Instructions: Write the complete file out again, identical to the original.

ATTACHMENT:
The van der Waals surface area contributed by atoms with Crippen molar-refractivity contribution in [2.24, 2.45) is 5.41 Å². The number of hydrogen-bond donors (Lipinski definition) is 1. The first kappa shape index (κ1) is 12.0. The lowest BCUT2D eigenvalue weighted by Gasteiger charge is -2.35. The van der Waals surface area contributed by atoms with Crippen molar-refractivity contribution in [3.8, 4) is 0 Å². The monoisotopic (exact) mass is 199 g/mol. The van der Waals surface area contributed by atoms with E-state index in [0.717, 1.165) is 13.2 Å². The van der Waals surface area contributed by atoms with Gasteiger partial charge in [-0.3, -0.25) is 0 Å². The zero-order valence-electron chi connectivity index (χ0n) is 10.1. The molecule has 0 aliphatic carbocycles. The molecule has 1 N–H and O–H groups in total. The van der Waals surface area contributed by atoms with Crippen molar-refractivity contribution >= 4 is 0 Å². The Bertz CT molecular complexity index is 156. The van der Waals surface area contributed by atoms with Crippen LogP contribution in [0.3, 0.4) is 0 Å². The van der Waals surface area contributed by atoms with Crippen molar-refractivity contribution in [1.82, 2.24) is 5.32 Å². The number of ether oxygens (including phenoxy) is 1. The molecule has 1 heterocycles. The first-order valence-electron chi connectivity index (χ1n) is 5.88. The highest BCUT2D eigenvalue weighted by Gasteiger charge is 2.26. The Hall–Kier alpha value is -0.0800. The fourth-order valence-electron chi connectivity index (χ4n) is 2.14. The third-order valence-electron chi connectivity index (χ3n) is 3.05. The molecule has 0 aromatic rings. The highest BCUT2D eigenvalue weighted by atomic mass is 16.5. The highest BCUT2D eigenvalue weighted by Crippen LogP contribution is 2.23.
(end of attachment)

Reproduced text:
The van der Waals surface area contributed by atoms with Crippen molar-refractivity contribution in [2.24, 2.45) is 5.41 Å². The number of hydrogen-bond donors (Lipinski definition) is 1. The first kappa shape index (κ1) is 12.0. The lowest BCUT2D eigenvalue weighted by Gasteiger charge is -2.35. The van der Waals surface area contributed by atoms with Crippen molar-refractivity contribution in [3.8, 4) is 0 Å². The monoisotopic (exact) mass is 199 g/mol. The van der Waals surface area contributed by atoms with E-state index in [0.717, 1.165) is 13.2 Å². The van der Waals surface area contributed by atoms with Gasteiger partial charge in [-0.3, -0.25) is 0 Å². The zero-order valence-electron chi connectivity index (χ0n) is 10.1. The molecule has 0 aliphatic carbocycles. The molecule has 1 N–H and O–H groups in total. The van der Waals surface area contributed by atoms with Crippen molar-refractivity contribution >= 4 is 0 Å². The Bertz CT molecular complexity index is 156. The van der Waals surface area contributed by atoms with Crippen LogP contribution in [0.3, 0.4) is 0 Å². The van der Waals surface area contributed by atoms with Crippen molar-refractivity contribution in [1.82, 2.24) is 5.32 Å². The number of ether oxygens (including phenoxy) is 1. The molecule has 1 heterocycles. The first-order valence-electron chi connectivity index (χ1n) is 5.88. The highest BCUT2D eigenvalue weighted by Gasteiger charge is 2.26. The Hall–Kier alpha value is -0.0800. The fourth-order valence-electron chi connectivity index (χ4n) is 2.14. The third-order valence-electron chi connectivity index (χ3n) is 3.05. The molecule has 0 aromatic rings. The highest BCUT2D eigenvalue weighted by atomic mass is 16.5. The highest BCUT2D eigenvalue weighted by Crippen LogP contribution is 2.23.